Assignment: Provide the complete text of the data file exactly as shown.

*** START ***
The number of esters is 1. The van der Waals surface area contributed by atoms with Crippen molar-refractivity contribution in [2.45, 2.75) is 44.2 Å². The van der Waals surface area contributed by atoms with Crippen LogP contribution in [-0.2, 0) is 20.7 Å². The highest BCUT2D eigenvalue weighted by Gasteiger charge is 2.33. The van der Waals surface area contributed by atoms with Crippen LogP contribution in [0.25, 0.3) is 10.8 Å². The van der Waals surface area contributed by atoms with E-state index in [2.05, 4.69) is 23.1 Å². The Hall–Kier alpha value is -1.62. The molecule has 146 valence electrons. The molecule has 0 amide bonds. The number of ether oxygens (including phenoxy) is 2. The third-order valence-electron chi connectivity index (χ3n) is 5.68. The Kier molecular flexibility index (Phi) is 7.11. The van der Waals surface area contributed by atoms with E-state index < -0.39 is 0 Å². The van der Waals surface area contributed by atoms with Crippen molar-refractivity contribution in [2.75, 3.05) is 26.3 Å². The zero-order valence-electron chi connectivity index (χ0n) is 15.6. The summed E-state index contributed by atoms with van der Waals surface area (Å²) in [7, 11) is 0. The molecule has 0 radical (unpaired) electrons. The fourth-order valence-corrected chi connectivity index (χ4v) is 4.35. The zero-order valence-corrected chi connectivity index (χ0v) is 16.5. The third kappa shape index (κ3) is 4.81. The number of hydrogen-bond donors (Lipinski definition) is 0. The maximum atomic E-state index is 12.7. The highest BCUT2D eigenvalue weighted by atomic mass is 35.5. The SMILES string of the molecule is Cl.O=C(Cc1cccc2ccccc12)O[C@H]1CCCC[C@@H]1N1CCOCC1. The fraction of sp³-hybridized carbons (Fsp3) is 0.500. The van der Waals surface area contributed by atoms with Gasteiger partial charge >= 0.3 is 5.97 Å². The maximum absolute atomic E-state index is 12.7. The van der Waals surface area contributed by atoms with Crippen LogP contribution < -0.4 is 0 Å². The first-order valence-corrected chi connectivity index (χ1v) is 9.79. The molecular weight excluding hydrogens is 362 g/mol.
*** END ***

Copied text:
The number of esters is 1. The van der Waals surface area contributed by atoms with Crippen molar-refractivity contribution in [2.45, 2.75) is 44.2 Å². The van der Waals surface area contributed by atoms with Crippen LogP contribution in [-0.2, 0) is 20.7 Å². The highest BCUT2D eigenvalue weighted by Gasteiger charge is 2.33. The van der Waals surface area contributed by atoms with Crippen LogP contribution in [0.25, 0.3) is 10.8 Å². The van der Waals surface area contributed by atoms with E-state index in [2.05, 4.69) is 23.1 Å². The Hall–Kier alpha value is -1.62. The molecule has 146 valence electrons. The molecule has 0 amide bonds. The number of ether oxygens (including phenoxy) is 2. The third-order valence-electron chi connectivity index (χ3n) is 5.68. The Kier molecular flexibility index (Phi) is 7.11. The van der Waals surface area contributed by atoms with E-state index < -0.39 is 0 Å². The van der Waals surface area contributed by atoms with Crippen molar-refractivity contribution in [2.75, 3.05) is 26.3 Å². The zero-order valence-electron chi connectivity index (χ0n) is 15.6. The summed E-state index contributed by atoms with van der Waals surface area (Å²) in [7, 11) is 0. The molecule has 0 radical (unpaired) electrons. The fourth-order valence-corrected chi connectivity index (χ4v) is 4.35. The zero-order valence-corrected chi connectivity index (χ0v) is 16.5. The third kappa shape index (κ3) is 4.81. The number of hydrogen-bond donors (Lipinski definition) is 0. The maximum atomic E-state index is 12.7. The highest BCUT2D eigenvalue weighted by atomic mass is 35.5. The SMILES string of the molecule is Cl.O=C(Cc1cccc2ccccc12)O[C@H]1CCCC[C@@H]1N1CCOCC1. The fraction of sp³-hybridized carbons (Fsp3) is 0.500. The van der Waals surface area contributed by atoms with Gasteiger partial charge >= 0.3 is 5.97 Å². The maximum absolute atomic E-state index is 12.7. The van der Waals surface area contributed by atoms with Crippen LogP contribution < -0.4 is 0 Å². The first-order valence-corrected chi connectivity index (χ1v) is 9.79. The molecular weight excluding hydrogens is 362 g/mol.